* cooked under pressure for one hour. This turned out to be perhaps a little bit too long. These pork chops were so tender they broke apart lifting them out of the pressure cooker. Even the bones became delicate, they can easily be bitten right through. If you choose not to use a pressure cooker, they can be braised on low heat with a little water for a few hours.
* Romaine lettuce
* Roma tomatoes
* Artichoke hearts
* Raspberry vinegar
* Raspberry jam
* Dijon style mustard
* Olive oil
* Smashed ginger
* Crushed garlic
How I love this because it combines my favorite things. It takes my cheese crackers and elevates them to a whole 'nuther level of elegance. If you decide to make these for a party, then go ahead and make them but put them away least there be nothing left for guests.
Seen on Lucy's Kitchen Notebook. Lucy is an American ex-pat living in Lyon, France. She's actually a bit more of a foodie than the French themselves generally and that's saying a lot. She tells a story of when commercial puff pastry was first introduced but not yet readily available. She quickly learned to distinguish and appreciate the difference between commercial and hand-made puff pastry and yearned for something better. She learned from a friend that she could buy a better product from the local bakery ready to use in her home creations and left commercial feuiletée behind. At a family gathering through some mistranslation it was passed around the party that she prepared the pastry herself from scratch for an apero she brought to the party. She says the guilt was so horrible she wanted to gather everybody to the center of the room and announce she did not fold the puff herself. She's hilarious. Then she lived with the tremendous burden of fraud for years following. Ha ha ha. That kills me. The years have taught her to forgive herself. But she resolved to master puff pastry without making a big deal about chilling the ingredients after pounding butter between each layer after tedious layer. This method takes advantage of one of several available shortcuts, and I must say the result is positively addictive. It's totally diet-worthy too, if your diet is for an underweight teenager still growing in search of calorie-dense meals in an attempt to add bulk.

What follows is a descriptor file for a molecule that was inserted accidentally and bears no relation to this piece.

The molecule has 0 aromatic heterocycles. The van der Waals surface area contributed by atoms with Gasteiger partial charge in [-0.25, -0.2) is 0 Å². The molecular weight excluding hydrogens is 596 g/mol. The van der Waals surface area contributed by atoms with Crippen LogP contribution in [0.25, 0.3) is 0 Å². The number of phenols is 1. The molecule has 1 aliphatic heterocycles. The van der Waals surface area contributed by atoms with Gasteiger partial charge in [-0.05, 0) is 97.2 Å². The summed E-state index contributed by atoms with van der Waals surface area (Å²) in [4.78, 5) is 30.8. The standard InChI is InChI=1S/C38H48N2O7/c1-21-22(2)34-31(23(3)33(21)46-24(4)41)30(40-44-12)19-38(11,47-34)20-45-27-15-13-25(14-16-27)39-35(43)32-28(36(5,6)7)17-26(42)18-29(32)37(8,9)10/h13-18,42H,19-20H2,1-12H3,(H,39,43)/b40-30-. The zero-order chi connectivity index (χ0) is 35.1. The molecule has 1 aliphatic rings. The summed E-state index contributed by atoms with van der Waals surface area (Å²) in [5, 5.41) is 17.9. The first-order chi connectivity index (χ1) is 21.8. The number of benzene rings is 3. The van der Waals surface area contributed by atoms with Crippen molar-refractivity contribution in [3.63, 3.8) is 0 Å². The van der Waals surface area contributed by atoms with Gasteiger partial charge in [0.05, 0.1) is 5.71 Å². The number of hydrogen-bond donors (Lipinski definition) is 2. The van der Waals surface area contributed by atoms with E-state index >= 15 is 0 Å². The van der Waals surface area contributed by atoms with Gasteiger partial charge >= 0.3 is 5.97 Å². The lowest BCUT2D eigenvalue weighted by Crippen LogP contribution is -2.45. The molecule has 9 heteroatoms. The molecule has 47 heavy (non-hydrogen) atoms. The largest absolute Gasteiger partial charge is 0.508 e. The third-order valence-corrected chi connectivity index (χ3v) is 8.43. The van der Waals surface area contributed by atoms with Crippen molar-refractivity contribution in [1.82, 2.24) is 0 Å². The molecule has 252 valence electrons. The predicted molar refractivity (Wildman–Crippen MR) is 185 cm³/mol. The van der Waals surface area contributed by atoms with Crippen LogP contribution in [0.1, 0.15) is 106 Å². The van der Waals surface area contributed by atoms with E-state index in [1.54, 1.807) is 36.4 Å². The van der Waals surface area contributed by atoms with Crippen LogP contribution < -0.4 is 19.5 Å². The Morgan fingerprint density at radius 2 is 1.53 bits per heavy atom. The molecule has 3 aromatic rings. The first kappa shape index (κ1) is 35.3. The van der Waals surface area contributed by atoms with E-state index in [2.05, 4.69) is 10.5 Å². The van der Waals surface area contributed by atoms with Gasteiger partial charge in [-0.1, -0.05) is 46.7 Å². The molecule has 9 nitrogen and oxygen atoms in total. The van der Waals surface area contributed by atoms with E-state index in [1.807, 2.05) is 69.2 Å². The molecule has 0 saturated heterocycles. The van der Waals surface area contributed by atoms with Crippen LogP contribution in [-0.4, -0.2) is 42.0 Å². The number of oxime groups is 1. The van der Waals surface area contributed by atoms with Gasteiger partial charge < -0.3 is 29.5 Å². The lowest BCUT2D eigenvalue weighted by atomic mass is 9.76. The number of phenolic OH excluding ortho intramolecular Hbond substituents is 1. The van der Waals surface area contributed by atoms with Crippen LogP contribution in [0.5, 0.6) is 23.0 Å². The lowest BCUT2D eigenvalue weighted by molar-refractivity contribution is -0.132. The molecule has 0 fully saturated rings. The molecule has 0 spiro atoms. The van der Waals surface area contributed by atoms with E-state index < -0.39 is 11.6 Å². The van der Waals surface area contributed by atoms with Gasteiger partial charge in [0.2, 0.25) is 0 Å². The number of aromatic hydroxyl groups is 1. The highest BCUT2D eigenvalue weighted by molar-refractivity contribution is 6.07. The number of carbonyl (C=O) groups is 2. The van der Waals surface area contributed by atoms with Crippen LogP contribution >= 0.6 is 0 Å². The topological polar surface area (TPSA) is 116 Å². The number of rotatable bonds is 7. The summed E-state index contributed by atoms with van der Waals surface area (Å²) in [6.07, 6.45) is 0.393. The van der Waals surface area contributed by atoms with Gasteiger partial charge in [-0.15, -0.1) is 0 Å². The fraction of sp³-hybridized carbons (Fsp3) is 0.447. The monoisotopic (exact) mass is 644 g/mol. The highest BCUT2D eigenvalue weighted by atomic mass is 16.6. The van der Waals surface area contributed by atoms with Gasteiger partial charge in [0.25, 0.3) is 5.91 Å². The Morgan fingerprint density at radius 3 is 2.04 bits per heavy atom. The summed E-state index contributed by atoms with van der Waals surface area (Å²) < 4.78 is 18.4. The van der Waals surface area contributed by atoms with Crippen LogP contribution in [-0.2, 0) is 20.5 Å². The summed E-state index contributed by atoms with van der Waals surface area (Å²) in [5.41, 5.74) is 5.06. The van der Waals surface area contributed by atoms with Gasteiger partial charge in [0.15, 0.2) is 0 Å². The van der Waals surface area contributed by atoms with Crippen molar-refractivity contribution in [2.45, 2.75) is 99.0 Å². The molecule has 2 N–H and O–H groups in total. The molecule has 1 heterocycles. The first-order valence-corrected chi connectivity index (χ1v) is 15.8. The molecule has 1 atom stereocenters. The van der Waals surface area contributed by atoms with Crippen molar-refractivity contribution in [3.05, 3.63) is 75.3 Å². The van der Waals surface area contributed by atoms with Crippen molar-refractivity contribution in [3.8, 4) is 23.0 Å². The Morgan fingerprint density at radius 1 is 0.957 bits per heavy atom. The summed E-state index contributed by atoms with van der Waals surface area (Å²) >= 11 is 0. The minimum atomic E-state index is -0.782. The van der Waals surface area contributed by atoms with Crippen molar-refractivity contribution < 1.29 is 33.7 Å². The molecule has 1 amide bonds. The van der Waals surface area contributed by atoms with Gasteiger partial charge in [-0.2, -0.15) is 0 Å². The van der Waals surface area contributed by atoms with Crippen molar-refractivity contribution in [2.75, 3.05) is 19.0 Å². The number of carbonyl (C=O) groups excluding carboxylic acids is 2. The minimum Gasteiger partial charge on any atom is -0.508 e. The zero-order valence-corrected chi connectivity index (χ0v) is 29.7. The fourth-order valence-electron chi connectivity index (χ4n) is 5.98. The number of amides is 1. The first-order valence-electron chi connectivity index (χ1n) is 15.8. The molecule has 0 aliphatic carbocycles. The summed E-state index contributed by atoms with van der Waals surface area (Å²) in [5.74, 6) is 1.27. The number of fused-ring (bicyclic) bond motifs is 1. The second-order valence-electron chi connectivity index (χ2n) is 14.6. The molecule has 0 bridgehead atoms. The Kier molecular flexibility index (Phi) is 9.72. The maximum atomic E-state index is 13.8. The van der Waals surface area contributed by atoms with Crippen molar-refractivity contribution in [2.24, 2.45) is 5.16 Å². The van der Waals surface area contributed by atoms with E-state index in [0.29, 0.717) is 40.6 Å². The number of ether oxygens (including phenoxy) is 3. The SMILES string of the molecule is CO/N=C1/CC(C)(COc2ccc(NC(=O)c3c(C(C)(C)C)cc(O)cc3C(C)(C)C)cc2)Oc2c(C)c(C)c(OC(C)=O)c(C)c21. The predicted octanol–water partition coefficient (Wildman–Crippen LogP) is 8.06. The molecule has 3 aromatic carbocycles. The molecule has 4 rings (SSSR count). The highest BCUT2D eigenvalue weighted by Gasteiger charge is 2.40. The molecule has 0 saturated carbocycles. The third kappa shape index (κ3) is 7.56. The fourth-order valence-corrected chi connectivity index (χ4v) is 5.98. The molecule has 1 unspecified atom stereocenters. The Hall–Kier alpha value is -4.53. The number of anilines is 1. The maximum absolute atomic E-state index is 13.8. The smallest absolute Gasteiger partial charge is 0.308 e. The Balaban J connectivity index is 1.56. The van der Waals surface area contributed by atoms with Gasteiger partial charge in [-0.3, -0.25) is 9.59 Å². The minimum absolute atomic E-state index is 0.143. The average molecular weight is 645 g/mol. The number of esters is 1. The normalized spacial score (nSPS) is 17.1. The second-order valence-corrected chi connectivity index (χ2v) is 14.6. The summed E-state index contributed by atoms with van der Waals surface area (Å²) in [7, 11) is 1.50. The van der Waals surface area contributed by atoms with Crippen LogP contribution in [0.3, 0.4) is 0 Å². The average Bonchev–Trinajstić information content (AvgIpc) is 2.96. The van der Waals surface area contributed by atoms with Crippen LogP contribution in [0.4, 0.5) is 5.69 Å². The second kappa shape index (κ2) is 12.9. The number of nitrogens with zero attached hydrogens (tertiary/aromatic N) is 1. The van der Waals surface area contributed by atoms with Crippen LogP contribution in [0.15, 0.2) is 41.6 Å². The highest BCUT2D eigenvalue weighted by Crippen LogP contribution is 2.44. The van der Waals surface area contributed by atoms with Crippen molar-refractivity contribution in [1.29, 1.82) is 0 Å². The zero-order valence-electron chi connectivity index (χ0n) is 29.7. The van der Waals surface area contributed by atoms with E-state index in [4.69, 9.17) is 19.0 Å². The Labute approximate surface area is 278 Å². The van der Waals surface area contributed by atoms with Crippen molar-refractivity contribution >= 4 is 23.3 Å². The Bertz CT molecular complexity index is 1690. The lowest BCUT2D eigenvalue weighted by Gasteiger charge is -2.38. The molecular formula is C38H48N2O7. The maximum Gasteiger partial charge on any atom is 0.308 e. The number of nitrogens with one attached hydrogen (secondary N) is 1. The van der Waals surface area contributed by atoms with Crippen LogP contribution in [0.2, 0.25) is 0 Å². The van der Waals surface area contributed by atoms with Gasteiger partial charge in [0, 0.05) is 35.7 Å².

Lucy emphasizes the reason this tastes better than anything you can buy is simple -- the butter. Commercial enterprises, even bakeries naturally seek ways to control costs. Use the best butter you have available and that will translate to extraordinary taste. Much better than anything you could possibly buy, and when it comes to providing hospitality to the polite people of California, Colorado, Arizona, and North Carolina and Ohio, and Lyon, the food cognoscenti will know.
Lucy calls this Feuilletage, Cheese and Bacon Biscuits. Feuillet = leaf.
Here's Lucy's recipe:
a) Keep everything cold, but do not bother to chill between layers.
b) Select butter with some care. Any butter will be better than the strange combination of non-butter chemicals used in commercial puff pastry, but you're in for a real treat by choosing an excellent unsalted butter.
c) Start to finish 10 minutes.
d) Good with Champagne or beer
1) 125 g. A/P flour
2) 140 g. butter
3) large pinch of salt
4) large chipotle pepper in adobo (Comes in tiny cans. Use just one large chile or a few small ones. Not the whole can.)
5) few slices of thick bacon
6) 30 g. sharp cheese like cheddar
7) 30 g. Swiss cheese like Emmenthal
8) 60 g. VERY COLD water by weight.
You know what? This makes a decent batch but hardly enough. Let's go ahead and double it. In Avoirdupois this time. Avoirdupois, man, that irony sure can be ironic.